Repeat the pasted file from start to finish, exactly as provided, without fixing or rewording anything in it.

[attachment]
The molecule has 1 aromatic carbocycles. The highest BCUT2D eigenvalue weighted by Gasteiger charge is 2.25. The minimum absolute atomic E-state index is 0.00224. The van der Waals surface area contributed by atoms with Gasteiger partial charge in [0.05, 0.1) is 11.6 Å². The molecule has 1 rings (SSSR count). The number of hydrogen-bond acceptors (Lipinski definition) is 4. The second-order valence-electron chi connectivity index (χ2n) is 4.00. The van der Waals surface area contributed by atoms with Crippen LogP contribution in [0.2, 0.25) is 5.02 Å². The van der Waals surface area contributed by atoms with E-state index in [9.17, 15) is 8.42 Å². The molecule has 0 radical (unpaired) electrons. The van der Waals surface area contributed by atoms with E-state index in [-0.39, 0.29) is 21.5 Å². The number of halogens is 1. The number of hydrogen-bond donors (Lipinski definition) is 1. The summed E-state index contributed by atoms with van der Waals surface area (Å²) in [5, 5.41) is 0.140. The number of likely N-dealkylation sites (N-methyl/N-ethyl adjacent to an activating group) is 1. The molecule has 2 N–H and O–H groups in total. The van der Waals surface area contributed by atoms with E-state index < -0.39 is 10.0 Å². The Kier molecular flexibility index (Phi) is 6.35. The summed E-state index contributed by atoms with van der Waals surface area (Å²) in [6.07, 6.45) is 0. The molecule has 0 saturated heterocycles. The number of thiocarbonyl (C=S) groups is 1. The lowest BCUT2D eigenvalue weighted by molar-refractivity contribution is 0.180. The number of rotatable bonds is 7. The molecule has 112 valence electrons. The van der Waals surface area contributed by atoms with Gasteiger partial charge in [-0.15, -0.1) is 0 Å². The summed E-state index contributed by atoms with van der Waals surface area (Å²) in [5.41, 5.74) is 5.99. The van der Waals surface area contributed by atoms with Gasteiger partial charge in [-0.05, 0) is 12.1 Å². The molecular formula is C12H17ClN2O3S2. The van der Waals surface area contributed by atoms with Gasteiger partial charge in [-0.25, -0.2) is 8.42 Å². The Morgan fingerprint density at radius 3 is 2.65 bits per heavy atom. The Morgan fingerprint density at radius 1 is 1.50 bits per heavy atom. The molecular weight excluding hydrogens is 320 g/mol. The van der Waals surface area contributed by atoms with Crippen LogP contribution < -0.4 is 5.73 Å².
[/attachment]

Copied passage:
The molecule has 1 aromatic carbocycles. The highest BCUT2D eigenvalue weighted by Gasteiger charge is 2.25. The minimum absolute atomic E-state index is 0.00224. The van der Waals surface area contributed by atoms with Gasteiger partial charge in [0.05, 0.1) is 11.6 Å². The molecule has 1 rings (SSSR count). The number of hydrogen-bond acceptors (Lipinski definition) is 4. The second-order valence-electron chi connectivity index (χ2n) is 4.00. The van der Waals surface area contributed by atoms with Crippen LogP contribution in [0.2, 0.25) is 5.02 Å². The van der Waals surface area contributed by atoms with E-state index in [9.17, 15) is 8.42 Å². The molecule has 0 radical (unpaired) electrons. The van der Waals surface area contributed by atoms with E-state index in [-0.39, 0.29) is 21.5 Å². The number of halogens is 1. The number of hydrogen-bond donors (Lipinski definition) is 1. The summed E-state index contributed by atoms with van der Waals surface area (Å²) in [5, 5.41) is 0.140. The number of likely N-dealkylation sites (N-methyl/N-ethyl adjacent to an activating group) is 1. The molecule has 2 N–H and O–H groups in total. The van der Waals surface area contributed by atoms with E-state index < -0.39 is 10.0 Å². The Kier molecular flexibility index (Phi) is 6.35. The summed E-state index contributed by atoms with van der Waals surface area (Å²) in [6.07, 6.45) is 0. The molecule has 0 saturated heterocycles. The number of thiocarbonyl (C=S) groups is 1. The lowest BCUT2D eigenvalue weighted by molar-refractivity contribution is 0.180. The number of rotatable bonds is 7. The molecule has 112 valence electrons. The van der Waals surface area contributed by atoms with Gasteiger partial charge in [-0.15, -0.1) is 0 Å². The summed E-state index contributed by atoms with van der Waals surface area (Å²) in [5.41, 5.74) is 5.99. The van der Waals surface area contributed by atoms with Gasteiger partial charge in [-0.05, 0) is 12.1 Å². The molecular formula is C12H17ClN2O3S2. The van der Waals surface area contributed by atoms with Gasteiger partial charge in [-0.25, -0.2) is 8.42 Å². The Morgan fingerprint density at radius 3 is 2.65 bits per heavy atom. The Morgan fingerprint density at radius 1 is 1.50 bits per heavy atom. The molecular weight excluding hydrogens is 320 g/mol. The van der Waals surface area contributed by atoms with Crippen LogP contribution < -0.4 is 5.73 Å².